Technology

Creator of Minecraft Develops Experimental VR Project (roadtovr.com) 63

An anonymous reader writes: Despite his on-again off-again relationship with VR headset maker Oculus, the creator of Minecraft, Markus "Notch" Persson, has developed an experimental virtual reality project that leverages WebVR technology to run directly within a browser using a Rift DK2 headset. Notch contributed $10,000 to Oculus' 2012 Kickstarter, and even traveled from Europe to visit the company in its early days. After Facebook's $2 billion acquisition of Oculus in 2014, his enthusiasm dwindled, saying "I definitely want to be a part of VR, but I will not work with Facebook." One month before selling his own company to Microsoft for a similar sum, he said he was "officially over being upset about Facebook buying Oculus."

DeLoreans To Go Back To Production (cnn.com) 276

An anonymous reader writes: The last time a DeLorean was built was about 35 years ago, but that is all about to change. Next year, you'll be able to buy a new 2017 DeLorean to satisfy all your deepest Back to the Future dreams. CNN reports: "The new production plan is itself something of a time warp. The cars will be built from an inventory of a million spare parts that have been in storage ever since the Belfast plant closed. Only the engine will be a creature of the 21st century."

The Tragedy Of Apollo 1 And The Lessons That Brought Us To The Moon (forbes.com) 118

An anonymous reader writes: On January 27, 1967, the Apollo 1 crew was performing a "plugs-out" test of the Command/Service Module, an essential simulation of how the three-person capsule would perform under in-space conditions under its own power. At 6:30 PM, a voltage spike occurred, leading to a disaster. In 26 seconds, everything changed. The Apollo 1 fire and the tragic death of all three astronauts wasn't due to just a single point-of-failure, but rather due to five independent confounding factors that if any one of them had been different, the astronauts Grissom, White and Chaffee might have survived. As it stands, all the crewed Apollo missions were scrapped for 20 months while NASA changed how they did business. The changes worked remarkably well, and 2.5 years later, humans walked on the Moon.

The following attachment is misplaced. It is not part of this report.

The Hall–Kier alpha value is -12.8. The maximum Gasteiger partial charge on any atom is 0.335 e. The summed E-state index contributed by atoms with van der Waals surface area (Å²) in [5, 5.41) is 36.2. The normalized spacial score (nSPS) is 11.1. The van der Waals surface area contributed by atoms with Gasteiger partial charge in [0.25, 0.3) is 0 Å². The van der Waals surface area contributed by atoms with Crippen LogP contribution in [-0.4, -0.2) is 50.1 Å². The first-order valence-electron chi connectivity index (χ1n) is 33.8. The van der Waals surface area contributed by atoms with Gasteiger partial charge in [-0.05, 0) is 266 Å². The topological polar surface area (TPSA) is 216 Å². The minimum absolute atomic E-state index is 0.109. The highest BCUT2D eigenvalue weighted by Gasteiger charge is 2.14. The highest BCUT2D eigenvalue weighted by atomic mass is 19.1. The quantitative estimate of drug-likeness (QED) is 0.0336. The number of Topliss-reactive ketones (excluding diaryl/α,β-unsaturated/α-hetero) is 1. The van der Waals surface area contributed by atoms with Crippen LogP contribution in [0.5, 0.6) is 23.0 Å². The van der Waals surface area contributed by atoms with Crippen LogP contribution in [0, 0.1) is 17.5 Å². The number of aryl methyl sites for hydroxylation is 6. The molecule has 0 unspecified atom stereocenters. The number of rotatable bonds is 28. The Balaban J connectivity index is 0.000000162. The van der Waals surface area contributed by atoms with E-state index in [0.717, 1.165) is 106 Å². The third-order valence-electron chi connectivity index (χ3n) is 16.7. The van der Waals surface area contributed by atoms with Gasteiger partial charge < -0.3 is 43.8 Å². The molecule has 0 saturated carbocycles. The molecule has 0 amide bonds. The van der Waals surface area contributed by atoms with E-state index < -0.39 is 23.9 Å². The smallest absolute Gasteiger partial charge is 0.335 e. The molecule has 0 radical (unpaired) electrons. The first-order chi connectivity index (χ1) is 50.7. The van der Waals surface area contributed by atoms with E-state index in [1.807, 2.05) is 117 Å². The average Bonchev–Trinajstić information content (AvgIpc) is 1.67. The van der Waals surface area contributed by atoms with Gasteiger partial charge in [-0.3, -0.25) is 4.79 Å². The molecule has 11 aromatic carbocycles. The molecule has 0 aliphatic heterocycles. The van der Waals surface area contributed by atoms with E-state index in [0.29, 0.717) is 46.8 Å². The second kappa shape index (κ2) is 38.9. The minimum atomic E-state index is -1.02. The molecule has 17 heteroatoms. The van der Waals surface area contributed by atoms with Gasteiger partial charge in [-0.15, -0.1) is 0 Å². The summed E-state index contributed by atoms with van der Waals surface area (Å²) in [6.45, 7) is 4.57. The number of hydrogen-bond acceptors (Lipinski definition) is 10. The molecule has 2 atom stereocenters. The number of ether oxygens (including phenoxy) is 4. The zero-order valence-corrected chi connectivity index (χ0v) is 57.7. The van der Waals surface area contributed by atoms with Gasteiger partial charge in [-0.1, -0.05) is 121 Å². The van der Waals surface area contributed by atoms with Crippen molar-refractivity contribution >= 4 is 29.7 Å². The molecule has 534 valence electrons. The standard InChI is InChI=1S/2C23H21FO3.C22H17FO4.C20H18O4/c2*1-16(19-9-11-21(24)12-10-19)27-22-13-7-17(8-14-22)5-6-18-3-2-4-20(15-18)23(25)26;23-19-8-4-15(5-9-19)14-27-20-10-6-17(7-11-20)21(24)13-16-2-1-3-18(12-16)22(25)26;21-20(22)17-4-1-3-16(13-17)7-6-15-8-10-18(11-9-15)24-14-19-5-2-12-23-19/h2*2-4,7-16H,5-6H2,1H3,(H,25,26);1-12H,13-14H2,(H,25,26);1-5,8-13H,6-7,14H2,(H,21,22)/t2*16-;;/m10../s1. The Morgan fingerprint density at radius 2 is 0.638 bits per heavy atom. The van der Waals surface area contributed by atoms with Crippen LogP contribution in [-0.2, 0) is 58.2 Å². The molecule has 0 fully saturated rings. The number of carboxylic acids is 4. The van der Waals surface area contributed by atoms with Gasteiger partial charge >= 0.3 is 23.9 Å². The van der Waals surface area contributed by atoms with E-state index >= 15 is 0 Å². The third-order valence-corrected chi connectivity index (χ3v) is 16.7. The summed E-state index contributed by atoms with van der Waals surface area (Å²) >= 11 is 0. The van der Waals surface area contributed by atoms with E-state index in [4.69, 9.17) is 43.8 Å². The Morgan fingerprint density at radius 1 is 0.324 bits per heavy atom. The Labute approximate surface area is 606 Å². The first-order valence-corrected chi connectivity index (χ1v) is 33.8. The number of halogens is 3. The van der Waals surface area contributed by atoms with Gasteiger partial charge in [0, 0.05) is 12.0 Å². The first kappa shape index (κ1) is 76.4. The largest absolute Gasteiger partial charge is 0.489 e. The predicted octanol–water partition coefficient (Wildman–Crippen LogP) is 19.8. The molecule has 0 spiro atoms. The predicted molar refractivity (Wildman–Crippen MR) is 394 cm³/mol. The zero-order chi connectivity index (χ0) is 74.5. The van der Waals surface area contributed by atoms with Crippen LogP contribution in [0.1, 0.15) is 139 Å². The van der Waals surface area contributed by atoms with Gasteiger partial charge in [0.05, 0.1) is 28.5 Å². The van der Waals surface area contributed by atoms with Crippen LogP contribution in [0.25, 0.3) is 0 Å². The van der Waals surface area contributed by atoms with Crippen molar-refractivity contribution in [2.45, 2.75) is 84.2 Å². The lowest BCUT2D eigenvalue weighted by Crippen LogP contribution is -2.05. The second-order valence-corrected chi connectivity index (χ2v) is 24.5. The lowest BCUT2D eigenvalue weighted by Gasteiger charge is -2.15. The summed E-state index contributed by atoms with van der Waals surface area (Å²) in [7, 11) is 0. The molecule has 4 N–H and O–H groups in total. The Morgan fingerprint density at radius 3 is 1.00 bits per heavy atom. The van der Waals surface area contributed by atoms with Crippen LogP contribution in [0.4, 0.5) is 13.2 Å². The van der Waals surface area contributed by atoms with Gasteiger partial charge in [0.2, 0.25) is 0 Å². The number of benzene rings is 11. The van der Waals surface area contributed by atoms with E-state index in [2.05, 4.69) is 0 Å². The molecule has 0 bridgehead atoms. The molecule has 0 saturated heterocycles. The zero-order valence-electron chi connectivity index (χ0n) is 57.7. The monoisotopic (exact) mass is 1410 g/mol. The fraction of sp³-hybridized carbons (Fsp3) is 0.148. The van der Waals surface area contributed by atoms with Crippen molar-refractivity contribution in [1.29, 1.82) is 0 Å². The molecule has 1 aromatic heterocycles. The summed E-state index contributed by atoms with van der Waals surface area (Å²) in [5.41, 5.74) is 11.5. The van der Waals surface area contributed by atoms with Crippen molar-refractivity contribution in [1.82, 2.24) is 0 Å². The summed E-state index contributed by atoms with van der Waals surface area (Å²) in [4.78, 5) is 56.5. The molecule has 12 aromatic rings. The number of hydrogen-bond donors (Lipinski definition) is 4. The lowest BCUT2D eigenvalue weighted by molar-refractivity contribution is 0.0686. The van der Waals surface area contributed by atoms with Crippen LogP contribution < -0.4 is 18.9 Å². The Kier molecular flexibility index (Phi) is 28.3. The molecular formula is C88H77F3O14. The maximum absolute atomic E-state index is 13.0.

Submission + - DeLoreans to go back to production (cnn.com)

An anonymous reader writes: The last time a DeLorean was built was about 35 years ago, but that is all about to change. Next year, you'll be able to buy a new 2017 DeLorean to satisfy all your deepest Back to the Future dreams. CNN reports: "The new production plan is itself something of a time warp. The cars will be built from an inventory of a million spare parts that have been in storage ever since the Belfast plant closed. Only the engine will be a creature of the 21st century."
Facebook

Top Telcos Join Facebook Open Source Hardware Project (thestack.com) 18

An anonymous reader sends word about the latest telcos to join Facebook's Open Compute Project. The Stack reports: "A new wave of communications companies has joined Facebook's non-profit Open Compute Project (OCP), including AT&T, Verizon, Deutsche Telekom and South Korea's SK Telecom, as the movement seeks to share innovative hardware designs and drive down costs in the telecom arena. An OCP sub-section focused entirely on telecom requirements has been set up to look into servers and networking efficiency in the field. As one of the largest hardware buyers, telcos will provide a significant new market for the project, alongside its successful data center efforts.
Android

Android Ransomware Threatens To Share Your Browsing History With Your Friends (symantec.com) 160

An anonymous reader writes: The newly discovered Lockdroid ransomware is unique in two ways. First it uses perfectly overlaid popups to trick users into giving it admin privileges. This trick works on devices running Android versions prior to 5.0 (Lollipop), which means 67% of all Android smartphones. Secondly, after it encrypts files and asks for a ransom, it also steals the user's browsing history and contacts list, and blackmails the user to pay the ransom, or his browsing history will be forwarded to his contacts.

Newegg Sues Patent Troll After Troll Dropped Its Own Lawsuit (arstechnica.com) 174

WheezyJoe writes: Not satisfied that a patent troll dropped its lawsuit against them, Newegg has sued the troll. So-called "patent holding company" Minero Digital sought to exact royalty payments on a wide range of USB hubs, suing, among others, Newegg's subsidiary Rosewill. But the "non-practicing entity" dropped its East Texas lawsuit against Rosewill within days of getting a call from the Newegg's lawyer. However, Minero dismissed its Texas lawsuit "without prejudice", meaning it can refile the case at a time of its choosing. So, Newegg filed its own lawsuit against Minero in Los Angeles federal court, asking a judge to lay down a ruling that Minero's case against Rosewill is baseless. Says Newegg's Chief Legal Officer Lee Cheng, "Minero's case does not have merit, and its patent is not only expired but would suck even if it wasn't expired. Now that they have started the litigation, it would be irresponsible for Newegg to not finish it."